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Index: Books & Publishing

The ‘Fortnightly’—a retrospect.

B.W. Matz: ‘To turn over that file is to find an array of articles by Mr. Herbert Spencer, mostly, as might be supposed, on the subject of his great system of philosophy. Again, we have the Pre-Raphaelites, of Rossetti and Burne-Jones and Bell Scott, as well as of Mr. Swinburne and Mr. Meredith. Nonconformity was given its full voice, but, indeed, taking the mere test of names, to what phase of work or thought did Mr. Morley not give the opportunity of print? Newman, Manning, Mazzini, Freeman, Walter Pater, William Morris, Henry Morley, Max Müller, Symonds, Congreve—that is the kind of contributors’ gallery which opens out.’

The Robots of Amazon.

Ian Gardner: ‘In a democratic society, laws determine how freedom of speech and expression are to be exercised, not the private whims of powerful businesses. Amazon has quickly grown to be an important retailer relied on by hundreds of thousands of customers and the decision to censor books is both a huge disappointment and a real concern.’

Tarn’s ‘Hölderliniae’. 

Anthony Rudolf: ‘The intensity and power, the imbrication and musicality, the driving rhythm and complex syntax, in short the poet’s brain work and heart work, generate a singular and beautiful book.’

The reascent of the Decline.

James Gallant: ‘A number of the signs of societal collapse Spengler described are common experience for us: evisceration of rural areas and concentrations of atomized populations in great cities, gross economic disparities among classes, Caesar-like politicians with mass followings, propaganda disguised as political discourse, political parties serving as stooges for money interests, international military and political blundering, declining birth rates (associated by Spengler with feminism), effete intellectualism, bogus revivals of primitive religiosity, and decadent entertainment.’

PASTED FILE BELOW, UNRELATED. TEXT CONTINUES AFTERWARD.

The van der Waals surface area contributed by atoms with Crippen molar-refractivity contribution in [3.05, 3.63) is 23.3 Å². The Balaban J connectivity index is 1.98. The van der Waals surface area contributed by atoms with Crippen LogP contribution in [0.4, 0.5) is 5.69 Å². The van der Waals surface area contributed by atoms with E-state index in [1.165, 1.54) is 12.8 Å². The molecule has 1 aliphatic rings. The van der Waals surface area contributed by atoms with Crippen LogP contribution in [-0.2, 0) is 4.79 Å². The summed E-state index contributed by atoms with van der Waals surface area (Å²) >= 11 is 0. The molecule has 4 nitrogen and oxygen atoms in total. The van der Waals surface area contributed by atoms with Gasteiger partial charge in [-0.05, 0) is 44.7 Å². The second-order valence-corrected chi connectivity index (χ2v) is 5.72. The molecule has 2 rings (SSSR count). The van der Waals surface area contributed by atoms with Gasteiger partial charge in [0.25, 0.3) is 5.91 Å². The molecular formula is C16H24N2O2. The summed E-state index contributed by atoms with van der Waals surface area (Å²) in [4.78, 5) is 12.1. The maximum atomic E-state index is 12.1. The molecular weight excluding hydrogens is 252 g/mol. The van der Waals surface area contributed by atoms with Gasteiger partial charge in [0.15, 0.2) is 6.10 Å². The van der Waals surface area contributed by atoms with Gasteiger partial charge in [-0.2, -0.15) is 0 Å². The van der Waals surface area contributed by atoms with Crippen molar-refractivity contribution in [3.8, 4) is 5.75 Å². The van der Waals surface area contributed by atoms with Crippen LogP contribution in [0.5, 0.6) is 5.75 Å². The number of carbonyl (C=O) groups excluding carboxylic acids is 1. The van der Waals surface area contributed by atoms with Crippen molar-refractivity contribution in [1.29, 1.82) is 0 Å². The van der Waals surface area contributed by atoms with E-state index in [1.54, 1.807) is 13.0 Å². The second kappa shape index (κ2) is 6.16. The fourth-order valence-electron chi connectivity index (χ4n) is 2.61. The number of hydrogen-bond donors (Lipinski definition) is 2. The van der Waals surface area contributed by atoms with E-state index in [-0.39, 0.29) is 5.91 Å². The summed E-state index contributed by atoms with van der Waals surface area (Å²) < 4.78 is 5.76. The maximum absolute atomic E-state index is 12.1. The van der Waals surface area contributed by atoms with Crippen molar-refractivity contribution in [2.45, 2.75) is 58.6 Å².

‘Ghost’ and six more new poems.

By JOHANNA HIGGINS. . 1.Ghost. IT’S THE BREATHING out that kills The drawing in throughout The love that spills. The reddened love That Turns and tears At flesh, at Some adhesion, Where the blood meets Ghost and reason. Untitled: 2. AS DUST LIES, So The thrill of fleshful things Has moved. Lost In the desire […]

Adorno and the ‘Philosophy of Modern Music’.

Tronn Overend: ‘Adorno selects the thesis and the antithesis of Stravinsky and Schoenberg as his case studies. In Kantian terms, they are in permanent opposition, never reconciliation. In other words, there can be no synthesis, because, as Schoenberg had remarked, ‘the middle road is the only one which does not lead to Rome.”‘

Poetry in paragraphs.

Simon Collings: ‘”The Prose Poem Now” takes us from the present back to 2000, “The Postmodern Prose Poem” covers the second half of the twentieth century, and “The Modern Prose Poem” covers the century from the 1940s back to 1842.’

Byatt’s Odd Angel.